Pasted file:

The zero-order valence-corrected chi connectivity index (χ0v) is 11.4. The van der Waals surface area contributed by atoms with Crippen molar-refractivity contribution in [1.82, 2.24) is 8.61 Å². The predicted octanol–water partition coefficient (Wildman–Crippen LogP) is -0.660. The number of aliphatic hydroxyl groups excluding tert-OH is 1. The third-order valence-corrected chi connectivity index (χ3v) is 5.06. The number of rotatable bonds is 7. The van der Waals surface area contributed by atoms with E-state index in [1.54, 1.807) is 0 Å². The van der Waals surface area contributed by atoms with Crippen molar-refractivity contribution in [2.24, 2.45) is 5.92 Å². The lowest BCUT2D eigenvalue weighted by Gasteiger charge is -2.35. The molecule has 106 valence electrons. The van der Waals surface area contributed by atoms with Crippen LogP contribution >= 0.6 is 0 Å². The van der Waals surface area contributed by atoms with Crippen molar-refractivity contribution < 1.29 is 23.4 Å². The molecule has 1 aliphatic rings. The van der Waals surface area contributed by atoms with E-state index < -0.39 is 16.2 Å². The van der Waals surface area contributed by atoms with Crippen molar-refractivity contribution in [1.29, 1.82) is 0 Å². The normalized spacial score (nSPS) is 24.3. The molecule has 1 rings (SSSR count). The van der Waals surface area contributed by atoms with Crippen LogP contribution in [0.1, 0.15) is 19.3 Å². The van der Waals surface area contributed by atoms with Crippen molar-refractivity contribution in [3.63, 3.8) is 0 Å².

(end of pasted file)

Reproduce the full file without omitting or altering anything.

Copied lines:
The zero-order valence-corrected chi connectivity index (χ0v) is 11.4. The van der Waals surface area contributed by atoms with Crippen molar-refractivity contribution in [1.82, 2.24) is 8.61 Å². The predicted octanol–water partition coefficient (Wildman–Crippen LogP) is -0.660. The number of aliphatic hydroxyl groups excluding tert-OH is 1. The third-order valence-corrected chi connectivity index (χ3v) is 5.06. The number of rotatable bonds is 7. The van der Waals surface area contributed by atoms with E-state index in [1.54, 1.807) is 0 Å². The van der Waals surface area contributed by atoms with Crippen molar-refractivity contribution in [2.24, 2.45) is 5.92 Å². The lowest BCUT2D eigenvalue weighted by Gasteiger charge is -2.35. The molecule has 106 valence electrons. The van der Waals surface area contributed by atoms with Crippen LogP contribution >= 0.6 is 0 Å². The van der Waals surface area contributed by atoms with Crippen molar-refractivity contribution < 1.29 is 23.4 Å². The molecule has 1 aliphatic rings. The van der Waals surface area contributed by atoms with E-state index < -0.39 is 16.2 Å². The van der Waals surface area contributed by atoms with Crippen molar-refractivity contribution in [1.29, 1.82) is 0 Å². The normalized spacial score (nSPS) is 24.3. The molecule has 1 rings (SSSR count). The van der Waals surface area contributed by atoms with Crippen LogP contribution in [0.1, 0.15) is 19.3 Å². The van der Waals surface area contributed by atoms with Crippen molar-refractivity contribution in [3.63, 3.8) is 0 Å².